Couple of Sports, Events

Lamoille County Field Days – Johnson, VT

The county fair. The rides, the games, the animals, the farming exhibits, and the greasy-but-delicious food. You know them. You love them. And I’m betting that you haven’t been to one in a while.

View of some of the fairgrounds from the top of the Ferris wheel.

The American county fair developed in the early nineteenth century when agricultural reformers in the northeastern United States organized local exhibitions to promote modern farming. Typical events included livestock judging, exhibits of new agricultural implements and techniques, and plowing contests. As the years went on entertainment became important, as fairs competed with national expositions and “World’s Fairs” of the time. Horse racing became a popular form of fair entertainment, as most county fairs began to feature trotting and pacing competitions. Bicycle races, balloon ascensions, and eventually automobile races and airplane demonstrations were common features, while plowing matches and evening lectures were replaced with pyrotechnic displays.

The 4-H is still around.

Beginning in the early 1900s, some cities began encouraging boys and girls to exhibit fair entries. A new national youth movement called 4-H, whose 4-leaf clover insignia with embossed H’s signified the emphasis on Head, Heart, Hands, and Health, began an important revitalization of livestock and domestic arts competition at the local level.

Nowadays county fairs are a mixture of all that. There are newer rides like roller coasters, Ferris wheels, and bumber cars, to go along with the livestock and agricultural exhibitions and contests. There are still plowing matches and horse shows, and even 4-H exhibits. Throw in games, food competitions, live music, and nightime fireworks, and county fairs offer enough entertainment and culture to please just about everyone.

Fried oreos. A MUST at a county fair.

To keep with our sports theme, our focus at the Lamoille County Field Days was the tractor pulling competition. Of course, we started our fair experience riding the Ferris wheel, the bumper cars, reviewing the agricultural ribbon winners, and sampling some fried delicacies. This being Vermont, we even had to review and test out many of their maple flavored treats, strictly for research purposes, of course. But after that it was all about tractor pulling.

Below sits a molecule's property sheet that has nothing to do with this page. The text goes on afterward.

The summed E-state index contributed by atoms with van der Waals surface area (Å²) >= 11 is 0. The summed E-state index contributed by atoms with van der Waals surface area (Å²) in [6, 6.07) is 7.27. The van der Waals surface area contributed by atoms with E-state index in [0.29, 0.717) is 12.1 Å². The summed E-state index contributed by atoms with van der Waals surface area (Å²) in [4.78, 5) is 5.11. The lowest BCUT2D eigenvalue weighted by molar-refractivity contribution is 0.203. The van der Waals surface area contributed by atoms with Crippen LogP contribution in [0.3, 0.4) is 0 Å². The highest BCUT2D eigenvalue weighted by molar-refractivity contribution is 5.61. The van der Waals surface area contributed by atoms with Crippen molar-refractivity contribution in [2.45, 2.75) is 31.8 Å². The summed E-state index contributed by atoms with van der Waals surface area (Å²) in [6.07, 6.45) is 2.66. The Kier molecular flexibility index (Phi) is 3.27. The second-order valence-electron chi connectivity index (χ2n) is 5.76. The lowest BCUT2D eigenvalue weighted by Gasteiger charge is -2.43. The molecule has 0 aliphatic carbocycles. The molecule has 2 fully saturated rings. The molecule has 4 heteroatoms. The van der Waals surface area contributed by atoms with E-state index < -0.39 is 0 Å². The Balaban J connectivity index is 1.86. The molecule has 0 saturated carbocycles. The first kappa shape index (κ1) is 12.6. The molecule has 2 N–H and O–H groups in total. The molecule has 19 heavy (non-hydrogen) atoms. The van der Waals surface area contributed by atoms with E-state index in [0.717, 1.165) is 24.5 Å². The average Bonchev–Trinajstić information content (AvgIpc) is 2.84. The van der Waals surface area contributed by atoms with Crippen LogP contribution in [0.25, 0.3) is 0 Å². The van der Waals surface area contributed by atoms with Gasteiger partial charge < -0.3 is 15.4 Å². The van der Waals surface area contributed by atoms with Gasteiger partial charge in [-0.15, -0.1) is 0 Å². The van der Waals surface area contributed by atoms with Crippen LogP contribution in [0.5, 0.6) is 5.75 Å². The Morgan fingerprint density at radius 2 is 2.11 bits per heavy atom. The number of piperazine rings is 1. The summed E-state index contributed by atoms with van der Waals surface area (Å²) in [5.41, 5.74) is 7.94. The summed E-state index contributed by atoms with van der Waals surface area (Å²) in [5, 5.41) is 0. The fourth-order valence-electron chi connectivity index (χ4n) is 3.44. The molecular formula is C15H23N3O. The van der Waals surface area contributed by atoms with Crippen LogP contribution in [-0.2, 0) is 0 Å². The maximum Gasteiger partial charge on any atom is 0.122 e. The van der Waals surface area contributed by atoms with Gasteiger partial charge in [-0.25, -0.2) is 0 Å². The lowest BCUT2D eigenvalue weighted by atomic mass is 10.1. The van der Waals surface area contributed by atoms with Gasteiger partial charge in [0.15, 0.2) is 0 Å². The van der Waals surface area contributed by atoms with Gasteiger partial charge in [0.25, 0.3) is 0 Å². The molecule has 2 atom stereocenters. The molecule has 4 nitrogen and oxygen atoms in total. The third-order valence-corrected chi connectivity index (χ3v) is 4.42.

Tractor pulling.

What is tractor pulling, exactly? Well, it IS technically a motorsport competition, so we can count it. Tractors of all shapes and sizes, as well as antique ones, pull a heavy sledge (sled) along a 300 foot track, with the winner being the tractor that pulls the sledge the farthest. All tractors, in their respective classes, pull a set weight in the sledge.  When a tractor gets to the end of the 100 metre (300 feet) track this is known as a “full pull”. When more than one tractor completes the course, more weight is added to the sledge, and those competitors that went past 300 feet will have a pull-off where the winner is the one who can pull the sledge the farthest.

Sounds easy enough, right? Pull a rolling sled as far as you can with your tractor. But here’s the tricky part: The sledge is known as a weight transfer sled. That means that as it is pulled down the track, the weight is transferred from over the rear axles and towards the front of the sledge. There is essentially a metal plate in front of the sledge, and as the weight moves over this the resistance builds. In essence, the further the tractor pulls the sledge, the harder it gets. The sport is known as the world’s most powerful motorsport, due to the multi-engined modified tractor pullers that some competitions feature.

It looks old and rusty, but this tractor won its class.

One of the underrated fun parts about seeing all kinds of new sports is trying to find all of the little intricacies that make the sport what it is. In this case, each driver had their own technique for pulling the sledge. Some were slow and steady, while others went full bore. One lady even used a “pulsing” technique, pushing the gas pedal on and off almost rythmically, inching the tractor forward step by step. You could tell that each driver had a unique plan to try and maximize the pulling capacity of their tractors, taking the sledge as far as they could before the weight became too much and their back wheels spun in the dirt.

In the end, tractor pulling is probably best enjoyed by those who know first hand the joys of pulling a plow or some other agricultural device. Tractor men and women do it for the bragging rights and to show off their agricultural skills and technology, because just like the other judging competitions at the fair, it’s only for ribbons. And if tractor pulling isn’t exactly your thing, that’s OK. There’s no line over at the Ferris wheel.

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